Spot on, Roger... =D> =D> =D>
 

Benchwayze

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RogerP":1vdgocyu said:
Like you for me woodworking is a hobby. One that I thoroughly enjoy and in which I'm reasonably competent. Also, like you, I get the occasional request to make stuff for people. If it's something I'd actually enjoy the challenge of making and if I'm sure I can do it I may agree BUT only at the same price a tradesman would charge - no freebies or cheapos. Why? Because every time we "amateurs" do work for free or peanuts we are taking work away from those whose livelihood it is and whom I'd really prefer they patronised. I'm not talking of stuff for family or very close friends but those relative strangers or folk up the road who get to know you can "do" woodworking and try to get a job done on the cheap. I'm sure those same people wouldn't take kindly to someone offering to do their job for less for nothing.
Ditto RogerS

=D>

John
 

tomatwark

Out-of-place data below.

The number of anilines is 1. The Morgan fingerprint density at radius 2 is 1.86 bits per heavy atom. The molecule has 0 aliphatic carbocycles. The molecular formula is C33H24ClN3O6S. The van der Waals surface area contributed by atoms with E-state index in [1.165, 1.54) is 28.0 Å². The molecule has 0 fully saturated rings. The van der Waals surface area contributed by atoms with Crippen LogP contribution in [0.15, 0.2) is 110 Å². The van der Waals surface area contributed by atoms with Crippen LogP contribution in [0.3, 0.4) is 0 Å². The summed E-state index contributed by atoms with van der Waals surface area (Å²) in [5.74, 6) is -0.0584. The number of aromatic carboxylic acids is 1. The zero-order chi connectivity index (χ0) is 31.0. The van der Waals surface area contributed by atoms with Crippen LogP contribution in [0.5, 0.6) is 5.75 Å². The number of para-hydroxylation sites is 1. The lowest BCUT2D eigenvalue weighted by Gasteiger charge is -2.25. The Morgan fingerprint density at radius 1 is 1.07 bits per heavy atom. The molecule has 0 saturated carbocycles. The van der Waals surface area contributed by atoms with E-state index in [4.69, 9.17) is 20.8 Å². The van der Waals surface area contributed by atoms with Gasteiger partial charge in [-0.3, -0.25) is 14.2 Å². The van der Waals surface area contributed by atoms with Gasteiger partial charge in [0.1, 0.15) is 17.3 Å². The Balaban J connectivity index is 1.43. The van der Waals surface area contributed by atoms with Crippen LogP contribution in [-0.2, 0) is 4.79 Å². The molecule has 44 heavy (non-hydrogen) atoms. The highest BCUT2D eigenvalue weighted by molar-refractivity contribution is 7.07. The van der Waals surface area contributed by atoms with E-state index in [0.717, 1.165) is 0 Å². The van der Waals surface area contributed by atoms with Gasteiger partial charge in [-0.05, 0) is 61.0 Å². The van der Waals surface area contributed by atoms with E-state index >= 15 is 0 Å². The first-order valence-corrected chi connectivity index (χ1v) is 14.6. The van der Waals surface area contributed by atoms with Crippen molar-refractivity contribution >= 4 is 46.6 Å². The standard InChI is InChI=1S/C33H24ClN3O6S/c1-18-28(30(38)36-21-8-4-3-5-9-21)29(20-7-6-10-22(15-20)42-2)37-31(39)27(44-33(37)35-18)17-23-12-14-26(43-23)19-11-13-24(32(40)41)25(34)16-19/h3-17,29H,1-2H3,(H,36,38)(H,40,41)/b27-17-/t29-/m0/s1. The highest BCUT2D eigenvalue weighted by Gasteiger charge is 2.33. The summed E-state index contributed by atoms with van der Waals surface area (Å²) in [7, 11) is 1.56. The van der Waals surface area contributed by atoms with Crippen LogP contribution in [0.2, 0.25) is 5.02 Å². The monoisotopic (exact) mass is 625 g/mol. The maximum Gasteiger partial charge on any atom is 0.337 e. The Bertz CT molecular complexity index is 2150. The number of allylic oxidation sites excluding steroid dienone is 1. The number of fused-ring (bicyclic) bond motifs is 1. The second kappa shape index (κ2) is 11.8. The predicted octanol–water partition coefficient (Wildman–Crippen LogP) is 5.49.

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RogerP":2uihflhd said:
Like you for me woodworking is a hobby. One that I thoroughly enjoy and in which I'm reasonably competent. Also, like you, I get the occasional request to make stuff for people. If it's something I'd actually enjoy the challenge of making and if I'm sure I can do it I may agree BUT only at the same price a tradesman would charge - no freebies or cheapos. Why? Because every time we "amateurs" do work for free or peanuts we are taking work away from those whose livelihood it is and whom I'd really prefer they patronised. I'm not talking of stuff for family or very close friends but those relative strangers or folk up the road who get to know you can "do" woodworking and try to get a job done on the cheap. I'm sure those same people wouldn't take kindly to someone offering to do their job for less for nothing.